Following dry weather through Wednesday, a storm will bring a moderate amount of snow to most of Colorado on Thursday, December 21st. Then very cold air will cover much of the state between about December 23-27 with additional chances for light or moderate snow during this time.
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Short Term Forecast
The weather on Sunday should be dry for most of the state. The storm that split around Colorado on Saturday afternoon is still close enough to affect our weather, and low clouds have formed in the northwest corner and also east of the mountains.
On Monday, Tuesday, and Wednesday, expect dry weather to continue with at least partly sunny skies and reasonable temperatures. Overnight low temperatures will be in the teens and 20s, which is cold enough for snowmaking, and daytime highs will be in the 30s.
Our next chance for snow will arrive on Thursday as a reasonably strong storm moves into Colorado from the northwest. A part of this storm will likely slow down and drop south of Colorado, and because of this complexity, I do not have high confidence in snow amounts.
The University of Utah ensemble, which shows a range of forecasts from the American GFS and Canadian models, highlights about 3-6 inches for most mountains in Colorado on Thursday, December 21st. This range feels about right as a first-guess forecast with the storm still four days away. The graphic below is for McClure Pass, just west of Aspen in the central mountains.
If you want to ski fresh snow, plan on skiing Thursday.
Following the snowfall on Thursday, Friday will likely be dry and chilly.
Then, on Saturday, December 23rd or on Saturday night, an Arctic cold front should move into Colorado, and the frigid air should last through about Tuesday, December 26th or Wednesday, December 27th.
Temperatures will likely be 10-25 degrees below normal (see map above), and the coldest air will likely stay over the northern mountains and near and east of the divide with temperatures possibly staying below 0F all day and night.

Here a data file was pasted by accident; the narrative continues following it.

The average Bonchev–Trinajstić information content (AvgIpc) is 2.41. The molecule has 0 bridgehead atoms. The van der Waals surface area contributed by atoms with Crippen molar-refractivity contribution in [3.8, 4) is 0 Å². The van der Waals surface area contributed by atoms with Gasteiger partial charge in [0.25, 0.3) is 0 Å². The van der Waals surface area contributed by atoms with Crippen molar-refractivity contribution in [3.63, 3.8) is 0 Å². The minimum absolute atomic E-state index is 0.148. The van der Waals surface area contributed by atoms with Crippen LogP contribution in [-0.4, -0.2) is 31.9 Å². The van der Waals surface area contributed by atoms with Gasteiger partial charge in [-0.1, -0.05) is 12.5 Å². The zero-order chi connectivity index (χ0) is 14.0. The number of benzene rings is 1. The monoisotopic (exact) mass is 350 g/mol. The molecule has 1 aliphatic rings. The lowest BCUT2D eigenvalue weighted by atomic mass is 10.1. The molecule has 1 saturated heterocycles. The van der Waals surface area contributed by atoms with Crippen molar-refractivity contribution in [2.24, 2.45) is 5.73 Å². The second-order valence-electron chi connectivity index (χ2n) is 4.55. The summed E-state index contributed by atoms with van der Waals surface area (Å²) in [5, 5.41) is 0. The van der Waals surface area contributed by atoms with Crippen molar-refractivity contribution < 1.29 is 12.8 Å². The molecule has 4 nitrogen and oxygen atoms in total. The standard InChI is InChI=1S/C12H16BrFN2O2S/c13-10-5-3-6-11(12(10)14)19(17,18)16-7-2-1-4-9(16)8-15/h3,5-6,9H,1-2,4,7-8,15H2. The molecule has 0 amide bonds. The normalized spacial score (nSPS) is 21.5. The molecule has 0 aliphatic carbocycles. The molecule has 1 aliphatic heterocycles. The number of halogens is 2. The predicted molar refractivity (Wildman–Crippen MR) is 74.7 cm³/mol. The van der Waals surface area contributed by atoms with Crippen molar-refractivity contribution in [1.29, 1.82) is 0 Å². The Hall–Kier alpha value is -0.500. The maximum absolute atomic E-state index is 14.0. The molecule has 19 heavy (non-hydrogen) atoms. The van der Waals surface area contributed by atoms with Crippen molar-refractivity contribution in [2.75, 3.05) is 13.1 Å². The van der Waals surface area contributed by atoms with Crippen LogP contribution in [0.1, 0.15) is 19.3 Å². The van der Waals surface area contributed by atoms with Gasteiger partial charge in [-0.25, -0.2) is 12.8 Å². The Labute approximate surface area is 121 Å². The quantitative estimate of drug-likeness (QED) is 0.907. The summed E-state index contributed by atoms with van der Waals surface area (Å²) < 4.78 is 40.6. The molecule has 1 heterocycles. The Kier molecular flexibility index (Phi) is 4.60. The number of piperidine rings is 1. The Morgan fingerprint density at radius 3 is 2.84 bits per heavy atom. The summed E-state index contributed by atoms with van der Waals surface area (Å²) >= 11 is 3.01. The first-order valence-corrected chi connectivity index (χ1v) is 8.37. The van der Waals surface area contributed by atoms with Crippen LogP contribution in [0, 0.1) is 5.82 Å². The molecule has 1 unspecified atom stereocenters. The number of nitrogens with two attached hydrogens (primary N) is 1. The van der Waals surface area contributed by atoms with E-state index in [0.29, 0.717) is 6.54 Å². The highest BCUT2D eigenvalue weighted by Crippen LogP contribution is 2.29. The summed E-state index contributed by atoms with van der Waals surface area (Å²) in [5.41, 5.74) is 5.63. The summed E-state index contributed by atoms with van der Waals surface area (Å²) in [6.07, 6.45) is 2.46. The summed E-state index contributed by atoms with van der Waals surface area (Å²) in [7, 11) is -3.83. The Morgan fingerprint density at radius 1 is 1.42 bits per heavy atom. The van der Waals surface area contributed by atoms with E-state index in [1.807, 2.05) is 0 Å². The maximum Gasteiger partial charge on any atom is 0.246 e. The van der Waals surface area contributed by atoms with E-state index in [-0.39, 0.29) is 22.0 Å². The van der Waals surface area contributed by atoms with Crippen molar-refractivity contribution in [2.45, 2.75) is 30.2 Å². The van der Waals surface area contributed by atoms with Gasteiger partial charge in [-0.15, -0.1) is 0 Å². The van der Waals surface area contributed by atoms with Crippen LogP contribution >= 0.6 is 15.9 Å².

Weak-to-moderate strength storms may ride along the edge of this Arctic air, so there is a possibility for light snow accumulations at some point during the cold snap, though snowfall rates would likely be on the lower side due to the lack of moisture in the cold air mass. If the coldest air stays a bit further east (very possible), then perhaps these storms riding along the edge of the cold air could bring a bit more snow.
Beyond about December 27th, I have zero clue about any details of the forecast through New Years and beyond. When there is consistency in the 10+ day forecast, I'll let you know.
Thanks for reading!
10-Year Anniversary Party!
Monday, December 18th at West Flanders in Boulder, CO at 700pm
* I wrote my first snow forecast email titled "Colorado Powder Forecast" on December 18, 2007.
* Ten years (and lots of powder days) later, let's party.
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* Wear your Colorado Powder Forecast t-shirt and I'll buy your drinks:-)
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Steamboat, Granby, Beaver Creek, Vail, Ski Cooper, Copper, Breckenridge, Keystone, Loveland, Abasin, Winter Park, Berthoud Pass, Eldora, Rocky Mountain National Park, Cameron Pass
Along the Divide
Loveland, Abasin, Winter Park, Berthoud Pass
East of the Divide
Eldora, Echo, Rocky Mountain National Park, Cameron Pass
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